Do you have a fire escape plan and practice it with your children?
Do you have a fireproof container for all your really important documents?
(Birth Certificates, Stocks, Wills, that precious drawing from grade school, etc.)
Do you have a residential fire sprinkler system in your house?
(These are mostly found in newer homes. They typically cost $0.60 to $1.00 a square foot in new homes (about the same as a carpet replacement) and can greatly reduce both fire and water damage. Only heads exposed to the fire start spraying water. The 15-18 gallons a minute from the sprinkler system are significantly less than the 75-250 gallons from the firefighter's high pressure hose! Costs to retrofit a home with a sprinkler system will be higher.)
Smoke Detectors:

There are three basic types of residential smoke detectors, all with different means for detecting smoke and fire, different types of fires they detect best, and different replacement reasons & needs.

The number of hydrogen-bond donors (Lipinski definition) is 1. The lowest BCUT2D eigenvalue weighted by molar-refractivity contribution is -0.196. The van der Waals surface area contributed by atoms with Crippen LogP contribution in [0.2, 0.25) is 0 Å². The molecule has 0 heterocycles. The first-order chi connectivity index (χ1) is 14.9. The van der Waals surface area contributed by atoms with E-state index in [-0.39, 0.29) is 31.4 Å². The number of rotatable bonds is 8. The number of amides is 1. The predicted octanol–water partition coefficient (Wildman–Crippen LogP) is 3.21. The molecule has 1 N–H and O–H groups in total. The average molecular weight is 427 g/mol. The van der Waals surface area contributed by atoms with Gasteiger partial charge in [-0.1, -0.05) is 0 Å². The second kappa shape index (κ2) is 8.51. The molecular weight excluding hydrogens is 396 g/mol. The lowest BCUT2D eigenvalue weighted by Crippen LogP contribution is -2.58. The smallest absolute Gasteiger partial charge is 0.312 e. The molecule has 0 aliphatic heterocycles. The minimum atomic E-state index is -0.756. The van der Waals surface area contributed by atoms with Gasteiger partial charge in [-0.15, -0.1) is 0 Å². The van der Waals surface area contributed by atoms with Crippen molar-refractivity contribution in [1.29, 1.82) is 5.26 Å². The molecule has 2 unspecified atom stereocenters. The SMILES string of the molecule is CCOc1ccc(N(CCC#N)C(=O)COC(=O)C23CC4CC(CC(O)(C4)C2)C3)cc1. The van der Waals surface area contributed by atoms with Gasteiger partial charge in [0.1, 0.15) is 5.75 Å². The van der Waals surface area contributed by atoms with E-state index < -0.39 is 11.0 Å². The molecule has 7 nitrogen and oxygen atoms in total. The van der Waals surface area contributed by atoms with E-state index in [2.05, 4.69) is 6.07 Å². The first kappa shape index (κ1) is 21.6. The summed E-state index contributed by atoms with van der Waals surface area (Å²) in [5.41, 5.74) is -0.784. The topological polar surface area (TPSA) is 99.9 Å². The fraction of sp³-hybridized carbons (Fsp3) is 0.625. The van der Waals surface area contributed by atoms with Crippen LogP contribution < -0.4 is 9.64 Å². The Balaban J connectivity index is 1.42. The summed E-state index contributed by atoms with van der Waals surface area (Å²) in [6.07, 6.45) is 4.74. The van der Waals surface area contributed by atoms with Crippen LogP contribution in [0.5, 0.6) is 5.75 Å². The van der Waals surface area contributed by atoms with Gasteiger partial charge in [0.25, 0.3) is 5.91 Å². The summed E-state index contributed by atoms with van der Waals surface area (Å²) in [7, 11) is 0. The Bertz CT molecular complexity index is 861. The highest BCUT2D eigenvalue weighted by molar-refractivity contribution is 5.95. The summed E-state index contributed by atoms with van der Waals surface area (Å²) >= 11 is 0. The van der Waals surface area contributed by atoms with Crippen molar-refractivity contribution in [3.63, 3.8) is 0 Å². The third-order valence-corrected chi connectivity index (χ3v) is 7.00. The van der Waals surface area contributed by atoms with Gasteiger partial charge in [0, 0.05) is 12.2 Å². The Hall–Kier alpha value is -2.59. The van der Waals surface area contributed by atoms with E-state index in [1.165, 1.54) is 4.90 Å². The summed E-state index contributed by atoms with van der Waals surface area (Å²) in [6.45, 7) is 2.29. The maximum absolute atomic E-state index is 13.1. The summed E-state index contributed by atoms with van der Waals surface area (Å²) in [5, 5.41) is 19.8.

Ionization Smoke Detectors powered by batteries are the most common kind and economically available at most local hardware and discount stores. They can be mounted easily in just about any location. They use a small radioactive source (not harmful to humans) to cause the air inside the detector to be capable of carrying electric current. As particles of smoke enter the detector they block the flow of electricity. Low electrical current causes the alarm to sound. These detectors work best on flaming type fires (wood, paper, etc) and react a little slower on smoldering fires (mattresses, couches, etc). Batteries need to be replaced occasionally. If your detector starts making a chirping sound every so often, you need to change the battery. A general recommendation is to change these batteries every six months, usually timed to a major event like springing forward to daylight savings time or falling back to normal time. (Some newer smoke detectors come with a 10 year Lithium battery that eliminates the need to change batteries.) Remember battery powered detectors operate even during power failures.